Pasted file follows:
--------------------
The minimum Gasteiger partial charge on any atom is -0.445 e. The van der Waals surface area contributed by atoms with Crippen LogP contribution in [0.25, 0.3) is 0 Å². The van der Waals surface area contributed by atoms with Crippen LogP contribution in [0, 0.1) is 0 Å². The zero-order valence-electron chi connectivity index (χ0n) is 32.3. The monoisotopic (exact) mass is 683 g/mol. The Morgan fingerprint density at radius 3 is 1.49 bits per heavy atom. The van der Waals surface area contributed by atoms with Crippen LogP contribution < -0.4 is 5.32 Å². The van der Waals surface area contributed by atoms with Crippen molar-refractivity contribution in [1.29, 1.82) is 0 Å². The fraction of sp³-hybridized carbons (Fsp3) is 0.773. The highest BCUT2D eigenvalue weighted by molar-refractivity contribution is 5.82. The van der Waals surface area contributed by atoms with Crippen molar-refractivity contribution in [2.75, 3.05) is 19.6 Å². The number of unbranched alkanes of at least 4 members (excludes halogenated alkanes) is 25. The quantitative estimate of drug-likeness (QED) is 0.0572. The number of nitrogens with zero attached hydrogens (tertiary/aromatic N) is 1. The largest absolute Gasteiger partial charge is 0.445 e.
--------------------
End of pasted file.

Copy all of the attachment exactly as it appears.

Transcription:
The minimum Gasteiger partial charge on any atom is -0.445 e. The van der Waals surface area contributed by atoms with Crippen LogP contribution in [0.25, 0.3) is 0 Å². The van der Waals surface area contributed by atoms with Crippen LogP contribution in [0, 0.1) is 0 Å². The zero-order valence-electron chi connectivity index (χ0n) is 32.3. The monoisotopic (exact) mass is 683 g/mol. The Morgan fingerprint density at radius 3 is 1.49 bits per heavy atom. The van der Waals surface area contributed by atoms with Crippen LogP contribution < -0.4 is 5.32 Å². The van der Waals surface area contributed by atoms with Crippen molar-refractivity contribution in [1.29, 1.82) is 0 Å². The fraction of sp³-hybridized carbons (Fsp3) is 0.773. The highest BCUT2D eigenvalue weighted by molar-refractivity contribution is 5.82. The van der Waals surface area contributed by atoms with Crippen molar-refractivity contribution in [2.75, 3.05) is 19.6 Å². The number of unbranched alkanes of at least 4 members (excludes halogenated alkanes) is 25. The quantitative estimate of drug-likeness (QED) is 0.0572. The number of nitrogens with zero attached hydrogens (tertiary/aromatic N) is 1. The largest absolute Gasteiger partial charge is 0.445 e.